As we are based here in the Spanish Canary Islands, we thought we'd take a quick informal look at five words that originate and are used locally in place of more traditional Castilian words: Guagua
The word “guagua” means bus
and is used officially throughout the Canary Islands instead of the Castilian word “autobús” as used in mainland Spain.
Pronounced “wah-wah”, the word is considered onomatopoeic by some, meaning it sounds like what it describes. In this case, the sound of the bus engine, or its klaxon perhaps.
The word “guagua” is also used throughout Cuba, Puerto Rico and other parts of the Caribbean. Baifo
“Baifo” is a type of Canarian goat.
The goat is synonymous with Fuerteventura, the 2nd
largest of the Canary Islands. Whilst “cabra” (the Castilian word for goat) is still used day to day, “baifo” is a common alternative seen locally. Papa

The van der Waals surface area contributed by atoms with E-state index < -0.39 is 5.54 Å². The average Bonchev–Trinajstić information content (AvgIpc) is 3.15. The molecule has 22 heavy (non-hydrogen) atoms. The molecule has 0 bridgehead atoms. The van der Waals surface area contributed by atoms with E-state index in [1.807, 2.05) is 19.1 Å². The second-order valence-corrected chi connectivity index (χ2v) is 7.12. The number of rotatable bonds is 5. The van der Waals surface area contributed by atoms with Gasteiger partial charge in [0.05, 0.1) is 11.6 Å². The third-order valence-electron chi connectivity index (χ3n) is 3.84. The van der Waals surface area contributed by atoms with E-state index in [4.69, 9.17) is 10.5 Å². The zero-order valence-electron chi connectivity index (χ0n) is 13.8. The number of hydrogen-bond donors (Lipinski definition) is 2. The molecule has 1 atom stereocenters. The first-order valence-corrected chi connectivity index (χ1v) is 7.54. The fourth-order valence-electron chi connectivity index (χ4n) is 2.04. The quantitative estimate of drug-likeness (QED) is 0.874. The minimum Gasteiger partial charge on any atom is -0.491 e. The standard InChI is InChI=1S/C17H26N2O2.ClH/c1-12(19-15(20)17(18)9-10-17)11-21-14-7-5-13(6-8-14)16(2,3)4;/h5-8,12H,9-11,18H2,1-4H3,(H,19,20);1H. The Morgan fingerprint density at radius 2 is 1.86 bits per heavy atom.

“Papa” is Canarian for potato,
and is used extensively in place of “patatas”.
It is commonplace to see “tortilla de papas” (Spanish omelette), “papas fritas” (chips) and “papas arrugadas” (wrinkled potatoes) all offered on the menu. Millo
“Millo” is the Canarian word for corn,
typically referring to sweet corn, and can be used in place of “maíz” which is the word normally used in Castilian Spanish for corn. Cholas
When in the Canaries, one is never far from the beach. So of course we will be requiring our “cholas”.
“Cholas” are flip-flops (beach sandals),
the classic beach shoe. Worn by many year-round, due to the clement weather enjoyed.